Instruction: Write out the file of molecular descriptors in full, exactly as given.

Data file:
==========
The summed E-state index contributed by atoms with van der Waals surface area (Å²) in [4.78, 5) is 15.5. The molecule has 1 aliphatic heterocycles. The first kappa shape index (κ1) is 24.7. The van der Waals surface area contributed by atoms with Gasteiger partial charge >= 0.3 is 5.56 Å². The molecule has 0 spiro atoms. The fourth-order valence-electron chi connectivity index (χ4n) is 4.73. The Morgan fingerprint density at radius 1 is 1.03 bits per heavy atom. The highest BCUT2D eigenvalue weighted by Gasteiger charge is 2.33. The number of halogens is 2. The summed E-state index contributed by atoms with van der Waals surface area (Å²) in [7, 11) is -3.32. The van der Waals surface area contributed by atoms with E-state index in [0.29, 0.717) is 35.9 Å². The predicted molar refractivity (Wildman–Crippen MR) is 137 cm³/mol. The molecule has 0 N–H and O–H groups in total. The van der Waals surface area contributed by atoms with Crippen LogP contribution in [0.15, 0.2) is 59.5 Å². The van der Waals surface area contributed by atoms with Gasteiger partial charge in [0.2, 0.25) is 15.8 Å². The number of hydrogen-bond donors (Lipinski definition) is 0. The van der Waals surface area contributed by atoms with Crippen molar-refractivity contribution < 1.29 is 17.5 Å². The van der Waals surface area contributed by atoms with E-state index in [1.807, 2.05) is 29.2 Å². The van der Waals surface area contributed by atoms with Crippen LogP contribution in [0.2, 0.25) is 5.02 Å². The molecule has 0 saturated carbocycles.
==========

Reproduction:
The summed E-state index contributed by atoms with van der Waals surface area (Å²) in [4.78, 5) is 15.5. The molecule has 1 aliphatic heterocycles. The first kappa shape index (κ1) is 24.7. The van der Waals surface area contributed by atoms with Gasteiger partial charge >= 0.3 is 5.56 Å². The molecule has 0 spiro atoms. The fourth-order valence-electron chi connectivity index (χ4n) is 4.73. The Morgan fingerprint density at radius 1 is 1.03 bits per heavy atom. The highest BCUT2D eigenvalue weighted by Gasteiger charge is 2.33. The number of halogens is 2. The summed E-state index contributed by atoms with van der Waals surface area (Å²) in [7, 11) is -3.32. The van der Waals surface area contributed by atoms with E-state index in [0.29, 0.717) is 35.9 Å². The predicted molar refractivity (Wildman–Crippen MR) is 137 cm³/mol. The molecule has 0 N–H and O–H groups in total. The van der Waals surface area contributed by atoms with Crippen LogP contribution in [0.15, 0.2) is 59.5 Å². The van der Waals surface area contributed by atoms with Gasteiger partial charge in [0.2, 0.25) is 15.8 Å². The number of hydrogen-bond donors (Lipinski definition) is 0. The van der Waals surface area contributed by atoms with Crippen molar-refractivity contribution < 1.29 is 17.5 Å². The van der Waals surface area contributed by atoms with E-state index in [1.807, 2.05) is 29.2 Å². The van der Waals surface area contributed by atoms with Crippen LogP contribution in [0.2, 0.25) is 5.02 Å². The molecule has 0 saturated carbocycles.